4. Geophysical model of Mt. Labo geothermal field, Southeastern Luzon, Philippines

    SciTech Connect

    Los Banos, C.F. Jr.; Layugan, D.B.; Maneja, F.C.

    1996-12-31

    The geophysical model of Mt. Labo geothermal field, based on the results of the regional gravity and magnetotelluric (MT) surveys, indicates a geothermal reservoir centered beneath the Mabahong Labo thermal ground. The heat source of the present hydrothermal system is provided by a cooling intrusive body, mapped as a gravity high, associated with the Mt. Labo volcanic activity. The geothermal fluids circulate along fractures within the low-density reservoir rocks of the Susung Dalaga Formation. This reservoir rock shows relatively high resistivity values of 30 to 40 ohm-m. Directly overlying the resistive reservoir, occurring between -1000 m to -1500 m, ismore » a thick alteration halo formed within the basal unit of the Labo Volcanics (Lbu). The predominantly hydrous, low-temperature clay minerals which compose the alteration halo give low resistivity values of 1 to 4 ohm-m. Outflow of hot fluids to the south-southwest, which possibly feeds the thermal springs at Kilbay and Alawihaw, may be channeled along the thinning low resistivity Lbu. The geophysical model also shows a possible separate hydrothermal system in the west associated with a relatively shallower intrusive body, also defined by positive gravity values. This intrusion, which could be related to the cluster of volcanic domes located south of Bakilid Fault, may provide the heat that drives the hot springs at Kilbay and Alawihaw. It could also be possible that the Kilbay and Alawihaw springs originate from both systems. Based on the interpretation of the gravity and MT data, wells LB-1D and LB-5D lie closest to the intrusive, LB-313 and LB-4D are located in the center of the resource, while LB-2D and LB-6D lie along the margin or outside of the resource. The size of this resource, as defined by the 5 ohm-m MT low resistivity anomaly, is about 10 sq. km.« less

  5. Computing and Visualizing the Complex Dynamics of Earthquake Fault Systems: Towards Ensemble Earthquake Forecasting

    NASA Astrophysics Data System (ADS)

    Rundle, J.; Rundle, P.; Donnellan, A.; Li, P.

    2003-12-01

    We consider the problem of the complex dynamics of earthquake fault systems, and whether numerical simulations can be used to define an ensemble forecasting technology similar to that used in weather and climate research. To effectively carry out such a program, we need 1) a topological realistic model to simulate the fault system; 2) data sets to constrain the model parameters through a systematic program of data assimilation; 3) a computational technology making use of modern paradigms of high performance and parallel computing systems; and 4) software to visualize and analyze the results. In particular, we focus attention of a new version of our code Virtual California (version 2001) in which we model all of the major strike slip faults extending throughout California, from the Mexico-California border to the Mendocino Triple Junction. We use the historic data set of earthquakes larger than magnitude M > 6 to define the frictional properties of all 654 fault segments (degrees of freedom) in the model. Previous versions of Virtual California had used only 215 fault segments to model the strike slip faults in southern California. To compute the dynamics and the associated surface deformation, we use message passing as implemented in the MPICH standard distribution on a small Beowulf cluster consisting of 10 cpus. We are also planning to run the code on significantly larger machines so that we can begin to examine much finer spatial scales of resolution, and to assess scaling properties of the code. We present results of simulations both as static images and as mpeg movies, so that the dynamical aspects of the computation can be assessed by the viewer. We also compute a variety of statistics from the simulations, including magnitude-frequency relations, and compare these with data from real fault systems.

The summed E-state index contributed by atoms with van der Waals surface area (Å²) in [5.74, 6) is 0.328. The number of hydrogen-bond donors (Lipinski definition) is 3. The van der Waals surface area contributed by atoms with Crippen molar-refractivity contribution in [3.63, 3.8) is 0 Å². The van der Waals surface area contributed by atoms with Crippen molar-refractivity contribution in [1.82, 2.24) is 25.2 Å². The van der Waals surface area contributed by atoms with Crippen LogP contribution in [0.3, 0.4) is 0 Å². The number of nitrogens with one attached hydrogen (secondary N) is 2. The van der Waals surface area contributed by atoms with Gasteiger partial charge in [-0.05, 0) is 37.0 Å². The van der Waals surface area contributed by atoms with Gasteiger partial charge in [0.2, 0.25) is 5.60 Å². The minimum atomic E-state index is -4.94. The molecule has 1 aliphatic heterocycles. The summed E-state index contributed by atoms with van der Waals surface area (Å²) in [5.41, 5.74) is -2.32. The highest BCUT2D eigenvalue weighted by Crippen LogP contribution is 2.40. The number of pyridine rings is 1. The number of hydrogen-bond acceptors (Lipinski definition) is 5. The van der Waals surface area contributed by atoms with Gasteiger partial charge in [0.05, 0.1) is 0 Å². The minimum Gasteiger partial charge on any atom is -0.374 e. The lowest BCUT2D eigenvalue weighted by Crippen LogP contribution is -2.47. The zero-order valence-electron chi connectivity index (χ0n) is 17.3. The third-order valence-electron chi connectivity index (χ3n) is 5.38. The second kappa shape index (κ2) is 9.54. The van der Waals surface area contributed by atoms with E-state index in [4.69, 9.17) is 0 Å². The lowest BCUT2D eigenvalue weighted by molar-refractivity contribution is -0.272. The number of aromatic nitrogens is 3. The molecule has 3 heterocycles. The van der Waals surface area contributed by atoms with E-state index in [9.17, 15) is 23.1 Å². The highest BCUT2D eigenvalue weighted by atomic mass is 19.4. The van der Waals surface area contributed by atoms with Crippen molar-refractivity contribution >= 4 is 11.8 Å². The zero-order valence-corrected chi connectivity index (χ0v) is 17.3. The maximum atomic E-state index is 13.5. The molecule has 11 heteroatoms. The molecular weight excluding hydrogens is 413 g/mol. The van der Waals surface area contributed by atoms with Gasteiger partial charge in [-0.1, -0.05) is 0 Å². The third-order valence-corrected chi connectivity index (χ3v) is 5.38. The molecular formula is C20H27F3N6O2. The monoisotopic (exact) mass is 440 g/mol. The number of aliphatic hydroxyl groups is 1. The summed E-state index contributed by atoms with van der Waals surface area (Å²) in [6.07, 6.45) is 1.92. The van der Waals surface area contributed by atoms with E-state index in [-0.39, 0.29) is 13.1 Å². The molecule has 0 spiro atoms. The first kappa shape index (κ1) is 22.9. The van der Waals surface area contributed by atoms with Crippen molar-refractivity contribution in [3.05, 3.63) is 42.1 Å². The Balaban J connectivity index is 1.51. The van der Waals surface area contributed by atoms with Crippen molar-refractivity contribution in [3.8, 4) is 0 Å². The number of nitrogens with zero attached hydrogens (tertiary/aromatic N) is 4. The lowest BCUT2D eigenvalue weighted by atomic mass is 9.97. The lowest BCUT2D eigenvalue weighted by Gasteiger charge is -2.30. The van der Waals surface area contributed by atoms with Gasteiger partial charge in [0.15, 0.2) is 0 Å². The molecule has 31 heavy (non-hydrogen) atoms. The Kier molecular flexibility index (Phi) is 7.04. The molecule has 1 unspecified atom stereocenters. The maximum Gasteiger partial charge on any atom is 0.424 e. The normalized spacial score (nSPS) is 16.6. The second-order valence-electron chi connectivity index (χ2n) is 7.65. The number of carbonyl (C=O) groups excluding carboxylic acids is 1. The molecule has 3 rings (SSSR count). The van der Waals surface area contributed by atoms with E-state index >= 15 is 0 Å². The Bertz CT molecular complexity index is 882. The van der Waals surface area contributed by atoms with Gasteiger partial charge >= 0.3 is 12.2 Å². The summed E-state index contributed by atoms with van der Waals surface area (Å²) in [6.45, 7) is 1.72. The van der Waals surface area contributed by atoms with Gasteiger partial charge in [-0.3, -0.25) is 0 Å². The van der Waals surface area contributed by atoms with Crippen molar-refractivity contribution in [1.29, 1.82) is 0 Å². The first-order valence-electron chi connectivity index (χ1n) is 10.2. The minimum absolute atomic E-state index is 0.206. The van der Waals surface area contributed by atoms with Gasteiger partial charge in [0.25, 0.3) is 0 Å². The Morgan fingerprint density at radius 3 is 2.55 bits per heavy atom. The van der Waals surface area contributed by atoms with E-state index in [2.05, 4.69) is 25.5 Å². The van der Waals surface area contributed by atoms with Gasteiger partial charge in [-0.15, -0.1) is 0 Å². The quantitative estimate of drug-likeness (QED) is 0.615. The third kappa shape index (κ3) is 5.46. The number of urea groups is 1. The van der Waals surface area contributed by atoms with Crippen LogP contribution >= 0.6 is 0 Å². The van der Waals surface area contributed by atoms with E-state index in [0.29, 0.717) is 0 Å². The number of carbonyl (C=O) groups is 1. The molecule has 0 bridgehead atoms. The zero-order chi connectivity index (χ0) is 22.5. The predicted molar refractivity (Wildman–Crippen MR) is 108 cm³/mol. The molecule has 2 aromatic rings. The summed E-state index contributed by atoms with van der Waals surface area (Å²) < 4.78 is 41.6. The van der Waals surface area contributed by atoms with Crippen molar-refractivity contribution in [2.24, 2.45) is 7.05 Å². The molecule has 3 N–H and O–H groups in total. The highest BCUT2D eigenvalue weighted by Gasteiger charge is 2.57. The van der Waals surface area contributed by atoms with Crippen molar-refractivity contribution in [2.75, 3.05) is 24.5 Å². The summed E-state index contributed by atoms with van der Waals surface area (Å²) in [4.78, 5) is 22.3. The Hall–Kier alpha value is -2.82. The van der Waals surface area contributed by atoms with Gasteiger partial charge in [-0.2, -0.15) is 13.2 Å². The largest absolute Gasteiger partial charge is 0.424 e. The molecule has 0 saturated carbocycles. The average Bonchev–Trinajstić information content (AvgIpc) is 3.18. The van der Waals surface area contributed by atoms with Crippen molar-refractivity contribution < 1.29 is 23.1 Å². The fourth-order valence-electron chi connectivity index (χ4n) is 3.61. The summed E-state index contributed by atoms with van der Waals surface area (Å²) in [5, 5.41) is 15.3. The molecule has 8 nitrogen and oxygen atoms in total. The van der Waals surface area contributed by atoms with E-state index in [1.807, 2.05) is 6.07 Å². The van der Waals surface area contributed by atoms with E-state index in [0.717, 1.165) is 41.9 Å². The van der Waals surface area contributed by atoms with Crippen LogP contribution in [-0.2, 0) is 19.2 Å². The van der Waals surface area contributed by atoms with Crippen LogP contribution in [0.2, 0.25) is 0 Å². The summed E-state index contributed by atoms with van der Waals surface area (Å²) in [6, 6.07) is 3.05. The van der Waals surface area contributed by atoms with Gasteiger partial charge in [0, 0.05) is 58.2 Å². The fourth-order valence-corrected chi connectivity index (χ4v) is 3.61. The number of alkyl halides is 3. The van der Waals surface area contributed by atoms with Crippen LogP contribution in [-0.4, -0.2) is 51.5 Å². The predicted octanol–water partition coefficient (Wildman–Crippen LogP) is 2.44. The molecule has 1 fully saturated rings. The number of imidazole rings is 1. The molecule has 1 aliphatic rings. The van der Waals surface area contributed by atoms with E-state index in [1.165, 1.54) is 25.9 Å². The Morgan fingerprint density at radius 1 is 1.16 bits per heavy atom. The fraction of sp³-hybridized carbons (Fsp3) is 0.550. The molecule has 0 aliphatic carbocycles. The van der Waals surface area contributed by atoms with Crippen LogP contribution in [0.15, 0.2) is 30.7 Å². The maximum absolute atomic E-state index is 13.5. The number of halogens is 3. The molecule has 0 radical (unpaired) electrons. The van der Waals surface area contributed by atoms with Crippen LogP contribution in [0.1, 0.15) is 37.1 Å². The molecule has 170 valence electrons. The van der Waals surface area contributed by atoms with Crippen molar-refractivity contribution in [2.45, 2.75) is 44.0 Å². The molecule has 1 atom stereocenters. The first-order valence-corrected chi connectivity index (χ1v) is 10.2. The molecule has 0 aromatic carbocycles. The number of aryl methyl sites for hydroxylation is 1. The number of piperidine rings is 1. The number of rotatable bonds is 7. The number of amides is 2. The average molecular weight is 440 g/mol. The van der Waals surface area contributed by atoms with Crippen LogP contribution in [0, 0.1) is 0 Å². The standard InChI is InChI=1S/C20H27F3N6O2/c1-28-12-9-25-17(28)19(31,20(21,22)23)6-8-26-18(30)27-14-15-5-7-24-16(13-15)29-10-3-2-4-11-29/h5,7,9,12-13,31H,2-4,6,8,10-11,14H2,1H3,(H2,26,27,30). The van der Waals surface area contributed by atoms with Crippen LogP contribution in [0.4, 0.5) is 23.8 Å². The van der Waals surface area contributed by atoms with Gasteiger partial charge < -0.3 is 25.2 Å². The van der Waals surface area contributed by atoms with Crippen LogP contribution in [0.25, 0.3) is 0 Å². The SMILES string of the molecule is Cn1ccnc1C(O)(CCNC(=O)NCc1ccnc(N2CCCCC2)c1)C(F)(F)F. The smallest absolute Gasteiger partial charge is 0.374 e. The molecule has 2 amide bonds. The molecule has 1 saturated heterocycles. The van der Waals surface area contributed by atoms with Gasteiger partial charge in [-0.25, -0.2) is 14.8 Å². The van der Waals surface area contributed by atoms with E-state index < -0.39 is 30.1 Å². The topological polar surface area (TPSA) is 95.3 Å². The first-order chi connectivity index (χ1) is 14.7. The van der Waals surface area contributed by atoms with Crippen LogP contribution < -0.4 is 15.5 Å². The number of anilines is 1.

6. Fault diagnosis

    NASA Technical Reports Server (NTRS)

    Abbott, Kathy

    1990-01-01

    The objective of the research in this area of fault management is to develop and implement a decision aiding concept for diagnosing faults, especially faults which are difficult for pilots to identify, and to develop methods for presenting the diagnosis information to the flight crew in a timely and comprehensible manner. The requirements for the diagnosis concept were identified by interviewing pilots, analyzing actual incident and accident cases, and examining psychology literature on how humans perform diagnosis. The diagnosis decision aiding concept developed based on those requirements takes abnormal sensor readings as input, as identified by a fault monitor. Based on these abnormal sensor readings, the diagnosis concept identifies the cause or source of the fault and all components affected by the fault. This concept was implemented for diagnosis of aircraft propulsion and hydraulic subsystems in a computer program called Draphys (Diagnostic Reasoning About Physical Systems). Draphys is unique in two important ways. First, it uses models of both functional and physical relationships in the subsystems. Using both models enables the diagnostic reasoning to identify the fault propagation as the faulted system continues to operate, and to diagnose physical damage. Draphys also reasons about behavior of the faulted system over time, to eliminate possibilities as more information becomes available, and to update the system status as more components are affected by the fault. The crew interface research is examining display issues associated with presenting diagnosis information to the flight crew. One study examined issues for presenting system status information. One lesson learned from that study was that pilots found fault situations to be more complex if they involved multiple subsystems. Another was pilots could identify the faulted systems more quickly if the system status was presented in pictorial or text format. Another study is currently under way to